A well-known general theory of what people want is called “Hierarchy of needs”, proposed by the psychologist Abraham Maslow in 1943. Maslow’s theory was that people progress through five general stages in the pursuit of what they want: physiology, safety, belonging/love, esteem, and self-actualisation. As represented below, physiology represents the “lowest” level of human need, while self-actualisation is the “highest”.
In Marlow’s hierarchy, each lower-level need must be met before a person can focus on higher-order needs. If you don’t have enough food, or you’re in physical danger, you’re probably not paying too much attention to how much other people like you or how much personal growth you’re experiencing. To simplify, people seek existence, relatedness, and growth, in that order.
- Existence, in that people seek what they need to survive
- Relatedness, in that people move on to making friends and finding mates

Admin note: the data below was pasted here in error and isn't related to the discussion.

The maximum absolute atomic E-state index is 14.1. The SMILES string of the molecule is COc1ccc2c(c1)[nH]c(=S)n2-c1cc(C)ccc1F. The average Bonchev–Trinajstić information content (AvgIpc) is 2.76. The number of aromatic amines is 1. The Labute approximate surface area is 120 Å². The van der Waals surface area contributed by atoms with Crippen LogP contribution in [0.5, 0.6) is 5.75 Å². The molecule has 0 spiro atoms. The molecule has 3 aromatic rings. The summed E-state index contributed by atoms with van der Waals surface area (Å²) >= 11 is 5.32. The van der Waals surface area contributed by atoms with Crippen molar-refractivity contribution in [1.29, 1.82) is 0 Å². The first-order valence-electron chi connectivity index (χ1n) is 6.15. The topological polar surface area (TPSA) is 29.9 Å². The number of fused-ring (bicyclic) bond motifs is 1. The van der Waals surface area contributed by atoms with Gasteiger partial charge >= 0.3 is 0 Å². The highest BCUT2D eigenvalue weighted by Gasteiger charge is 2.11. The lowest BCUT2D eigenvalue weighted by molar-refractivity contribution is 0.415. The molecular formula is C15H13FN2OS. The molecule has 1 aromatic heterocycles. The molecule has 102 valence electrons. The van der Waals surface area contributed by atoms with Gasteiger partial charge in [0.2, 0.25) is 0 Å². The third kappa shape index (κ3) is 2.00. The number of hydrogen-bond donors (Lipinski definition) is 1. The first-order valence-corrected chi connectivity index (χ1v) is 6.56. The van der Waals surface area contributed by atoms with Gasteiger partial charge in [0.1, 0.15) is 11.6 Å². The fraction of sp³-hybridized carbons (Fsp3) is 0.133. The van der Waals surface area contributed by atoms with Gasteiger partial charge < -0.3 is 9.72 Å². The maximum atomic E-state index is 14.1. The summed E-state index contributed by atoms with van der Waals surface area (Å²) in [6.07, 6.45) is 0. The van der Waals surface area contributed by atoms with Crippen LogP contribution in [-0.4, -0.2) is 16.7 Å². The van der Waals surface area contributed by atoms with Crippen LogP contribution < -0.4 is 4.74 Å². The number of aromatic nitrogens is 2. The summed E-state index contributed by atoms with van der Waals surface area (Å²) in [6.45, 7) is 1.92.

- Growth, in that people focus on doing things they enjoy and improving their skills in things that interest them
Marlow’s theory explains the general priority of human desires, but not the methods people use to satisfy them. For that, we must turn to other theories of human action. Arguably, all human beings have five Core Human Drives that have a profound influence on our decisions and actions:
- The Drive to Acquire: the desire to obtain or collect physical objects, as well as immaterial qualities like status, power, and influence.
- The Drive to Bond: the desire to feel valued and loved by forming relationships with others, either platonic or romantic.
- The Drive to Learn: the desire to satisfy our curiosity.
- The Drive to Defend: the desire to protect ourselves, our loved ones, and our property.
- The Drive to Feel: the desire for new sensory stimulus, intense emotional experience, pleasure, excitement, entertainment, and anticipation.
At the core, this means money, status, power, knowledge, protection, pleasure, and excitement. An unmet need in one of these areas equals to a dissatisfied individual.